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China as a Great Power: Myths, Realities and Challenges in the Asia-Pacific Region (review)

China as a Great Power: Myths, Realities and Challenges in the Asia-Pacific Region (review) Reviews 139 the chapter on the Yongzheng edicts themselves might more usefully have been placed at the beginning, rather than as the penultimate section. In combining institutional and social history, and in placing the development and, in at least some cases, the transformation of these social outcast groups as socially integrated members of the commoner population, Hansson has given us a valuable addition to the literature on late imperial Chinese culture and society. Kenneth J. Hammond New Mexico State University Kenneth J. Hammond is an assistantprofessor ofhistory, specializing in the cultural and intellectual history oflater imperial China. Stuart Harris and Gary Klintworth, editors. China as a Great Power: Myths, Realities and Challenges in the Asia-Pacific Region. New York: St. Martin's Press, 1995. 382 pp. Hardcover $39.95, isbn 0-312-12106-7. In the last few years, the rise of China has again caught the attention and tested the imagination of tiiose who have an academic or professional concern with contemporary China. The result is a flourishing literature on the studies of China's growing power. The central questions that these studies have asked are simple and straightforward: is China becoming a great power? And in what sense is China a great power? http://www.deepdyve.com/assets/images/DeepDyve-Logo-lg.png China Review International University of Hawai'I Press

China as a Great Power: Myths, Realities and Challenges in the Asia-Pacific Region (review)

China Review International , Volume 5 (1) – Mar 30, 1998

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University of Hawai'I Press
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Copyright © University of Hawai'I Press
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1527-9367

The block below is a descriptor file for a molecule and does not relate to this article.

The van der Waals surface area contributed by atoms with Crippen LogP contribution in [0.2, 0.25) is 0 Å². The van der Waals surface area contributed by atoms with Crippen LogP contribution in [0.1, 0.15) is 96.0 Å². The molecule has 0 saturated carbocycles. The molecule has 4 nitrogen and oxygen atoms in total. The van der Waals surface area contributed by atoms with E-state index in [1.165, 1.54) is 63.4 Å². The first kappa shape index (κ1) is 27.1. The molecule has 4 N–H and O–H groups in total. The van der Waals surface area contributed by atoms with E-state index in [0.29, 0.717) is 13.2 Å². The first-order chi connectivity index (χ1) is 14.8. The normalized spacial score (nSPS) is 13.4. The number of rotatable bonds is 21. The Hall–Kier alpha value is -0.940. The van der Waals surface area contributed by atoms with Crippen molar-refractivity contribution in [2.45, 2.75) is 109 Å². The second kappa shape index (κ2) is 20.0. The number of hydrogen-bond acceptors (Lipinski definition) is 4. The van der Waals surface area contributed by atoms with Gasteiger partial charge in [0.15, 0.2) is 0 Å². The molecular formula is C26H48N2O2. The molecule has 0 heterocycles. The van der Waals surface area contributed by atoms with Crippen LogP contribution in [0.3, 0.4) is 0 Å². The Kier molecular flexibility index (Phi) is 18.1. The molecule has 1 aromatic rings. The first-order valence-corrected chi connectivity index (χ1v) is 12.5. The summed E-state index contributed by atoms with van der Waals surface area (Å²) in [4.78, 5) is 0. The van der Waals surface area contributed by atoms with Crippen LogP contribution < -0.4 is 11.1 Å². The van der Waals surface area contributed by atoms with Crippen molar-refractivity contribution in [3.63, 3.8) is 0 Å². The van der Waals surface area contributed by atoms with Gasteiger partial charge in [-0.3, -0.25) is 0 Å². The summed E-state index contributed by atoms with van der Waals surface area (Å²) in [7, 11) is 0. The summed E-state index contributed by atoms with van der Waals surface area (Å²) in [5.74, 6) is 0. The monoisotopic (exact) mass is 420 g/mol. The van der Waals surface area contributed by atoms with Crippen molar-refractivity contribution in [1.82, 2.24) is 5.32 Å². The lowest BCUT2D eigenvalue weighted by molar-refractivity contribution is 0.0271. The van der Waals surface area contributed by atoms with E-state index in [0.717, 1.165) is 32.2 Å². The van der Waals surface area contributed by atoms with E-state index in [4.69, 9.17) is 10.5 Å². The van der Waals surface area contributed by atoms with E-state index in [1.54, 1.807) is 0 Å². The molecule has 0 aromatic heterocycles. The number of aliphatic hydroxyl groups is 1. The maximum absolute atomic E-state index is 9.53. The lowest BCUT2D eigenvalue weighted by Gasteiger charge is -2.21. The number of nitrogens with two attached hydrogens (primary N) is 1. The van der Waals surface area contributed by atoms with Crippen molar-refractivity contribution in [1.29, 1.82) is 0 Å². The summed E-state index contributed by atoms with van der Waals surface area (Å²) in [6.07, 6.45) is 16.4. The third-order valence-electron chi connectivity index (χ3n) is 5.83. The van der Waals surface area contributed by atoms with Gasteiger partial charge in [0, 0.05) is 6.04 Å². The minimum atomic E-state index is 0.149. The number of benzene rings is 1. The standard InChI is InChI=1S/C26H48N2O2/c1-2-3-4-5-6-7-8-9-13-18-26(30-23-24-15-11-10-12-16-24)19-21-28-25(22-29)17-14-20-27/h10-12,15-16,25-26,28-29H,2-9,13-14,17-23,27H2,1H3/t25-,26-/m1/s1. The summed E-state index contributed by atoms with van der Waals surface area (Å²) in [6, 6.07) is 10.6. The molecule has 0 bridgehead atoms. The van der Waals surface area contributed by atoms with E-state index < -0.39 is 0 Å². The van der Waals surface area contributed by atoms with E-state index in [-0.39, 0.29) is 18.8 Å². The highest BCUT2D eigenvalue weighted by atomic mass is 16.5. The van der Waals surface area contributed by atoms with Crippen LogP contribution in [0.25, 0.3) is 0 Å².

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Abstract

Reviews 139 the chapter on the Yongzheng edicts themselves might more usefully have been placed at the beginning, rather than as the penultimate section. In combining institutional and social history, and in placing the development and, in at least some cases, the transformation of these social outcast groups as socially integrated members of the commoner population, Hansson has given us a valuable addition to the literature on late imperial Chinese culture and society. Kenneth J. Hammond New Mexico State University Kenneth J. Hammond is an assistantprofessor ofhistory, specializing in the cultural and intellectual history oflater imperial China. Stuart Harris and Gary Klintworth, editors. China as a Great Power: Myths, Realities and Challenges in the Asia-Pacific Region. New York: St. Martin's Press, 1995. 382 pp. Hardcover $39.95, isbn 0-312-12106-7. In the last few years, the rise of China has again caught the attention and tested the imagination of tiiose who have an academic or professional concern with contemporary China. The result is a flourishing literature on the studies of China's growing power. The central questions that these studies have asked are simple and straightforward: is China becoming a great power? And in what sense is China a great power?

Journal

China Review InternationalUniversity of Hawai'I Press

Published: Mar 30, 1998

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